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Grey Shrike-thrush

A Grey Shrikethrush with a cricket in its bill

Adult (NSW)

Grey Shrike-Thrush (Colluricincla harmonica) chicks in a nest within a terracotta pot

Nestlings in flowerpot in a garden shed

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Scientific Name: Colluricincla harmonica 

Size: 22.5 to 25 cm

What does it look and sound like?

The Grey Shrike-thrush is a common and familiar bird.  Its alternate names of Harmonious Shrike-thrush and Whistling Shrike-thrush, have stemmed from its beautiful whistling song, which typically include phrases such as “pip-pip-pip—pip-hoee” and a sharp “yorrick”, but also include phrases that are often unique to the individual birds. The song somehow makes up for the rather drab plumage.  This plumage varies throughout its extensive range.  Birds are mostly grey in the east, with an olive-grey back, and pale grey-white cheeks and underparts.  In the north, the plumage is predominantly brown, and western birds are grey with buff underparts. 

Where is it found?

It ranges throughout Australia.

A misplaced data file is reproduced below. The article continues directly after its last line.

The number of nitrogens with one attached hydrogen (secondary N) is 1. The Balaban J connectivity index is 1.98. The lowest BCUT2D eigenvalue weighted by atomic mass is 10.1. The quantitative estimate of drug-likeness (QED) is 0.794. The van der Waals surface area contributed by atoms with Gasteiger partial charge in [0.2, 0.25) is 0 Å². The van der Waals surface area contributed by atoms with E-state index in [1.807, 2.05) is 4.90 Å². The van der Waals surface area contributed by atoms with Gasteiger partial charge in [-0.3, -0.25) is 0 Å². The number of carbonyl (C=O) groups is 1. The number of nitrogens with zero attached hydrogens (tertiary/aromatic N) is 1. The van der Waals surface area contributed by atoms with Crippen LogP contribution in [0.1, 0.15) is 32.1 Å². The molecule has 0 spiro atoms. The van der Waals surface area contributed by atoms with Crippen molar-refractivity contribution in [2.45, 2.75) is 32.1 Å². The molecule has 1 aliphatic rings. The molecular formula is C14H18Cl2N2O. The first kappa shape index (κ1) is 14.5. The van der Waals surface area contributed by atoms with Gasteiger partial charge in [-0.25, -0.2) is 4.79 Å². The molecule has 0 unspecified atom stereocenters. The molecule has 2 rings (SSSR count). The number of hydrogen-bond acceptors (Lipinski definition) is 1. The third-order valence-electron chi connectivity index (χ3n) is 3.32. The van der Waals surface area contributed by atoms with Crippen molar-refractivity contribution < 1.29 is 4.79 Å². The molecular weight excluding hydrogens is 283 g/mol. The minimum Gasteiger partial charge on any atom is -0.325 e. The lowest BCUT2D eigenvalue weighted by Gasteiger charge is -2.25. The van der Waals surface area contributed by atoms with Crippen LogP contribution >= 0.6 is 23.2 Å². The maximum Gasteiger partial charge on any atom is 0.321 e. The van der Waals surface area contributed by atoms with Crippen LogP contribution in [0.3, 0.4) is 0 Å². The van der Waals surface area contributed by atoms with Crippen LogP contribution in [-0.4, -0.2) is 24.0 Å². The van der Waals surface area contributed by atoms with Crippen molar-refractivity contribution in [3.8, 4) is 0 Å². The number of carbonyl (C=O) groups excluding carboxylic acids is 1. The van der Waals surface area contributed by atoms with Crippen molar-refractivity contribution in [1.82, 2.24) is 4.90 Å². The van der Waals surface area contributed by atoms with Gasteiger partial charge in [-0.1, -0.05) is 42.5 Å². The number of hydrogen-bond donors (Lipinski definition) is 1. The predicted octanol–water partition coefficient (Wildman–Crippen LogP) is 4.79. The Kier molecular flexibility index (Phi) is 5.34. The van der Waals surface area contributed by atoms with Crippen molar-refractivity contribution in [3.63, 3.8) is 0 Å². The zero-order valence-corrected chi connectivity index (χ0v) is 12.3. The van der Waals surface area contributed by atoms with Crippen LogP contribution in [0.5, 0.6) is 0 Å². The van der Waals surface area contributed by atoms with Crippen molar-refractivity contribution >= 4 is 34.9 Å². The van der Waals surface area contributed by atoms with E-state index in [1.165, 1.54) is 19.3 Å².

What are its habitats & habits?

Grey Shrike-thrushes inhabit a variety of wooded areas. Pairs generally remain together for life and inhabit the same areas throughout this time. Breeding territories of up to ten hectares are maintained.  Both birds share the nest-building and incubation duties, and both care for the three to four young birds. The Grey Shrike-thrush has a varied diet.  Its menu contains insects, spiders, small mammals, frogs and lizards, and birds’ eggs and young.  Birds may even be observed feeding on carrion. 

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Front cover of Australia's Birdwatching Megaspots book showing a picture of an Eastern Spinebill

This species features in my book Australia’s Birdwatching Megaspots

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